With social networking platform switching Page to Timeline design on Mar. 30, social media experts share what Asia-Pacific brands can do to take advantage of new format which gives greater emphasis on content.
Brands in the Asia-Pacific should localize their content in preparation for Facebook Page when it migrates to the Timeline format on Friday, urge social media observers, who recommend changes businesses must note of before the switch.
According to Freda Kwok, lead consultant at social marketing company Blugrapes, Timeline features three major changes which companies need to take note of: cover photo, reduced tab visibility, and a bigger emphasis on content.
Brands in Asia-Pacific should take advantage on the heightened focus on content and localize their conversations with fans to build an interactive community, she added.
"Brands should always relate back to their target audience on social media," Kwok said. "While the global team may have assets, it's always good to assess what is relevant to local audiences, and use those to feature on your Timeline instead. Having an ongoing, engaged discussion on your Timeline on relevant matters is proof of a well developed Page."
Facebook first revealed the Timeline design last September, introducing a new format that allowed users to display "the story of your life" on a single page. Six months later, on Mar. 30, this format will be implemented on Pages, used by companies and brands to feature their products and services.
Facebook Timeline for Pages announcement
Willy Lim, co-founder of NetProfitQuest, noted that before Timeline, brands could lead non-fans to a specific landing page to request users to "Like" the brand before they were able to view the rest of the Page. With Timeline, Facebook users will be able to access such content without having to first "Like" the Page, Lim noted.
Kwok added that this change demonstrates a greater emphasis on content. Thus, engaging and relevant conversations will be an important feature to appeal to users, she said.
Optimizing cover photo Another major change to the Page format is the cover photo, which is the first thing users see when they land on a Page. Kwok said brands should use this space to convey their brand personality and highlight key activities, she said.
"With Timeline, we are able to invite our fans to take a 'stroll' down memory lane with us to learn about the various milestones.
With more creative control over the new layout, we’re also exploring various engagement tactics to have our community co-create content with us that will be featured on our page, for example through the cover photo.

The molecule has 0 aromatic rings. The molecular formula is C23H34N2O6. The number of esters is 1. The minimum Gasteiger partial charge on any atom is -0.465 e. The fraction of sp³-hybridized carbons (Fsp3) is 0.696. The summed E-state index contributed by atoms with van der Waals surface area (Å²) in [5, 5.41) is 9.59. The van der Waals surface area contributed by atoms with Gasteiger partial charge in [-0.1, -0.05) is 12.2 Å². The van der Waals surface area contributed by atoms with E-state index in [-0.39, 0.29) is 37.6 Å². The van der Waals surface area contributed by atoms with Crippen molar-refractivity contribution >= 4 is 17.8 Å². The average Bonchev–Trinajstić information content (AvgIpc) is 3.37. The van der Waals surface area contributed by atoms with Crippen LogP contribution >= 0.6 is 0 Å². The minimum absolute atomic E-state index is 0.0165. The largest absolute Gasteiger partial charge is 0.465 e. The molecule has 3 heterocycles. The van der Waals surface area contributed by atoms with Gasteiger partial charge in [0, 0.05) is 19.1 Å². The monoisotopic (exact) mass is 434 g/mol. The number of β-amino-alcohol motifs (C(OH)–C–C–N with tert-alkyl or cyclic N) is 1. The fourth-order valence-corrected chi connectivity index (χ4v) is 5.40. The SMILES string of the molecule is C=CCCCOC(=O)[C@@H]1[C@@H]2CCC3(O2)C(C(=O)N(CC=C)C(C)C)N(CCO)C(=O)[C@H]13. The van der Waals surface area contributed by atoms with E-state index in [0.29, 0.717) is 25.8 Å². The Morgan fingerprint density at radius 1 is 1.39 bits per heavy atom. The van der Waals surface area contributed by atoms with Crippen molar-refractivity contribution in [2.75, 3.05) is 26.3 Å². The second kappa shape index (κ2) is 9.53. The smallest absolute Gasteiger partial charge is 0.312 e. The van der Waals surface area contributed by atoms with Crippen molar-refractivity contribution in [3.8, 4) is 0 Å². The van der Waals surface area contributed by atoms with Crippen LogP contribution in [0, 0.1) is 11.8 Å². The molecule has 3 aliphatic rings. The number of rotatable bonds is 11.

The ability to see what common friends are posting or talking about the brand on our page also means we're able to listen and engage better to what our fans and their network are saying."
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However, she noted that Facebook has set guidelines to what brands can, and cannot, do with their cover photos such as including a call to action or urging users to Like the Page. Therefore, brands would need to be familiar with the guidelines before they tweak their Timeline cover photo.
"The main idea is to convey what your brand is about, and not be used as a sales or promotional tool," she added.
Lim added that the "huge cover photo" with a dimension of 851x315 pixels, and the profile picture with its 125x125 pixels dimension, would allow creative marketers to capture fans' attention. He added that brands should take note of the dimensions so that the cover photos can display effectively.
Elaborating on reduced tab visibility, he noted that brands would be limited to showing only four thumbnails--clicking through to apps--under the cover photo, compared to previously when they were able to share up to nine tabs in the sidebar.
However, companies can take advantage of this change by creating "eye-catching" thumbnails to strategically bring visibility to specific tabs, Lim suggested.
Kwok added that brands should customize application thumbnails to ensure traffic to their tabs would not be lost.
Photos play big role in Timeline Kwok noted that while the posting process overall would remain similar with the switch to Timeline, companies now have the opportunity to determine which post they want to highlight. They can either pin a post which will be placed at the top for seven days, or "star" a post so that it will span across the page instead of showing up on either the left or right column of Timeline, she added.
"Photos will now play quite a big role. They're more visually appealing, help grab the attention of users, and are generally given more priority in a user's newsfeed," she said.
According to Lim, fans of a Page also would be able to interact with Page owners through private messages. He highlighted Singapore-based Resorts World Sentosa as a successful example of using the cover photo to encourage fans to interact directly with the integrated resort.
Resorts World Sentosa's Facebook Timeline
Credit: Resorts World Sentosa
Timeline can also benefit brands through viral marketing, as users can see who among their friends have also "Like" the page and can read their friends' posts that mention the brands.
As Timeline displays the Page's history on the right-hand side, Lim suggested that brands used this feature to tell a unique brand story.
Kwok added that milestones of the Page's history would provide a great way for companies to show their brand history.